Independent research suggests as many as one in 10 New Zealanders have experienced harmful communication - and the rate more than doubles among 18 to 29-year-olds who are the heaviest users of new media.

New Zealand laws provide only limited protection against communication that causes mental distress if there is no physical threat.

But in August the Law Commission released its report on Harmful Digital Communications with recommendations on how to deal with a practice linked to self-harm and suicides, accompanied by a draft bill.

Among the recommendations in the report is the introduction of a new offence targeting digital communications that are "grossly offensive or of an indecent, obscene or menacing character - and which cause harm".

Material posted on websites, message boards, blogs, social media sites, emails and texts would be covered under the proposed law.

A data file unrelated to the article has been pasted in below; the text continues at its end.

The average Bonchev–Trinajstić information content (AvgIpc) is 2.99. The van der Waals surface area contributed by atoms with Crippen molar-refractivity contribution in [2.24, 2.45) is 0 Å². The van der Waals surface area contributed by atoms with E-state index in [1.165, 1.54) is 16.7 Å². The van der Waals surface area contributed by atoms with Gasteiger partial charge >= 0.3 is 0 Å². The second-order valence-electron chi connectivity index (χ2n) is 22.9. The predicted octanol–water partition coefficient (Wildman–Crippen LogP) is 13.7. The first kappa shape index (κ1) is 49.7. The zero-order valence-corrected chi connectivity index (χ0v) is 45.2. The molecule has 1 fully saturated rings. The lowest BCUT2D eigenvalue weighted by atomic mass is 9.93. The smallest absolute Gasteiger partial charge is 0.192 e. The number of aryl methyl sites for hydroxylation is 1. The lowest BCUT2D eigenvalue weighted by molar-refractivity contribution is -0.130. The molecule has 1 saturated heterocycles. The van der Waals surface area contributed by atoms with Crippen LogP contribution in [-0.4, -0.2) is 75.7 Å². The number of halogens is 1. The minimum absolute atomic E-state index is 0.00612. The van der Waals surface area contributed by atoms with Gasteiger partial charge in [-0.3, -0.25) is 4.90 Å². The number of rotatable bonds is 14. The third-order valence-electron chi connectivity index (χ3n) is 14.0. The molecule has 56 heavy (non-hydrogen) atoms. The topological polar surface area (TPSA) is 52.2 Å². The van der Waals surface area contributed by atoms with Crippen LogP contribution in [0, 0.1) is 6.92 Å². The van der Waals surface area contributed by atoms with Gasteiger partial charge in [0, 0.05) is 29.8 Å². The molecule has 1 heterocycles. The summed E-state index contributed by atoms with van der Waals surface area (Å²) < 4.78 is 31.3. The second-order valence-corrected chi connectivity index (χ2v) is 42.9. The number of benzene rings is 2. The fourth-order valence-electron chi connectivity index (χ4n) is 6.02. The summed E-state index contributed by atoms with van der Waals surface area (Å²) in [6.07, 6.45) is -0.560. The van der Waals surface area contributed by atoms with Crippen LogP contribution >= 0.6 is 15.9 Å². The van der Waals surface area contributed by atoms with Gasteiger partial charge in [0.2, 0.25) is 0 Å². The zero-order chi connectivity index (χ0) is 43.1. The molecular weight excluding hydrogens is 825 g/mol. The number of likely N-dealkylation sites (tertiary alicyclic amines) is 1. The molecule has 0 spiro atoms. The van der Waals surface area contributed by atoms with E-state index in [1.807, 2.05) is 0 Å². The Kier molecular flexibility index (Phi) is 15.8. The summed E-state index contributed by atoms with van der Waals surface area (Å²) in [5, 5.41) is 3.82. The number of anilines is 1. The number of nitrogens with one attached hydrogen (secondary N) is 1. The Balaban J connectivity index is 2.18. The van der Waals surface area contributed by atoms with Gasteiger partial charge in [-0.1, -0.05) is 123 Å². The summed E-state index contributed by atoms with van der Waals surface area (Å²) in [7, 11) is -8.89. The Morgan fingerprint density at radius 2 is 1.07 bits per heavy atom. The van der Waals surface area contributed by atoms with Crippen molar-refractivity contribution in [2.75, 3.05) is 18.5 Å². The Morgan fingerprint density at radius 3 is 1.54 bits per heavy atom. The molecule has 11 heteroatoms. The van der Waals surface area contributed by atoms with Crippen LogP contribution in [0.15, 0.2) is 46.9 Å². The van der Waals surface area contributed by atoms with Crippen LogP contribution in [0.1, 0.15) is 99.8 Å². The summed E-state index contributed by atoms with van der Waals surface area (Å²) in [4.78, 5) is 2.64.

The report is now with the Government, and Justice Minister Judith Collins is expected to make a decision on possible changes next year.

Law change is one way of dealing with the "horrible, heinous, vile" practice of trolling, but there needs to be more public debate and education around online ethics, says Auckland University Department of Film, Television and Media Studies senior lecturer Dr Luke Goode.

He says trolling should also be looked at in a broader context.

In a climate of global recession social media has provided "one more outlet for people to engage in hateful speech in a particularly cowardly way because they usually hide behind anonymity", he says.

"I can't help but think at least we shouldn't separate what's going on online from that wider context. I think it's too easy to just look at this stuff in terms of pathological individuals. It's about individuals but it's also about a wider social climate that we've got at the moment."